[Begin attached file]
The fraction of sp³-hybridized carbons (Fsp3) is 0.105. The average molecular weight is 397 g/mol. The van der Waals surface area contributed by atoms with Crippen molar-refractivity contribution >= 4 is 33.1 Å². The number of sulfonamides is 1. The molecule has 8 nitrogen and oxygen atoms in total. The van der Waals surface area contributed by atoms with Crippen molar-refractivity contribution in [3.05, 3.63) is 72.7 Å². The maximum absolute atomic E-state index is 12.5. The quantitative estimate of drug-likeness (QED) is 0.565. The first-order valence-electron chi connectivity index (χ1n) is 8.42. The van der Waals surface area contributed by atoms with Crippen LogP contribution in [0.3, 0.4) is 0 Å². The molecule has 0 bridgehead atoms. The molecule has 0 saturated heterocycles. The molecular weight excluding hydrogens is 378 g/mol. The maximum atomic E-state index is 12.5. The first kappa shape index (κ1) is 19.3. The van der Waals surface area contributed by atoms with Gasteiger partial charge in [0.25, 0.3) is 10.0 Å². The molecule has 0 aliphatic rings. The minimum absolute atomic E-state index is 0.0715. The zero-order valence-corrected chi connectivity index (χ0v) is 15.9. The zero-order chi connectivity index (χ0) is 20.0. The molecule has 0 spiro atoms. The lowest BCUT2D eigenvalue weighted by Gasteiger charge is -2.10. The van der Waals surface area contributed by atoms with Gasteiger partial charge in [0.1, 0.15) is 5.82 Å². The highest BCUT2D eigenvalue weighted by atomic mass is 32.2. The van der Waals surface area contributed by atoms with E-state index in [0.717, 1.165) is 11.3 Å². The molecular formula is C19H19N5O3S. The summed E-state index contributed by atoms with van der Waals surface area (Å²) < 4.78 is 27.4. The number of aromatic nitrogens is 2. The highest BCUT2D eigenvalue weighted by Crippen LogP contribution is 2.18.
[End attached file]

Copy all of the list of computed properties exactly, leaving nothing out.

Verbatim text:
The fraction of sp³-hybridized carbons (Fsp3) is 0.105. The average molecular weight is 397 g/mol. The van der Waals surface area contributed by atoms with Crippen molar-refractivity contribution >= 4 is 33.1 Å². The number of sulfonamides is 1. The molecule has 8 nitrogen and oxygen atoms in total. The van der Waals surface area contributed by atoms with Crippen molar-refractivity contribution in [3.05, 3.63) is 72.7 Å². The maximum absolute atomic E-state index is 12.5. The quantitative estimate of drug-likeness (QED) is 0.565. The first-order valence-electron chi connectivity index (χ1n) is 8.42. The van der Waals surface area contributed by atoms with Crippen LogP contribution in [0.3, 0.4) is 0 Å². The molecule has 0 bridgehead atoms. The molecule has 0 saturated heterocycles. The molecular weight excluding hydrogens is 378 g/mol. The maximum atomic E-state index is 12.5. The first kappa shape index (κ1) is 19.3. The van der Waals surface area contributed by atoms with Gasteiger partial charge in [0.25, 0.3) is 10.0 Å². The molecule has 0 aliphatic rings. The minimum absolute atomic E-state index is 0.0715. The zero-order valence-corrected chi connectivity index (χ0v) is 15.9. The zero-order chi connectivity index (χ0) is 20.0. The molecule has 0 spiro atoms. The lowest BCUT2D eigenvalue weighted by Gasteiger charge is -2.10. The van der Waals surface area contributed by atoms with Gasteiger partial charge in [0.1, 0.15) is 5.82 Å². The highest BCUT2D eigenvalue weighted by atomic mass is 32.2. The van der Waals surface area contributed by atoms with E-state index in [0.717, 1.165) is 11.3 Å². The molecular formula is C19H19N5O3S. The summed E-state index contributed by atoms with van der Waals surface area (Å²) < 4.78 is 27.4. The number of aromatic nitrogens is 2. The highest BCUT2D eigenvalue weighted by Crippen LogP contribution is 2.18.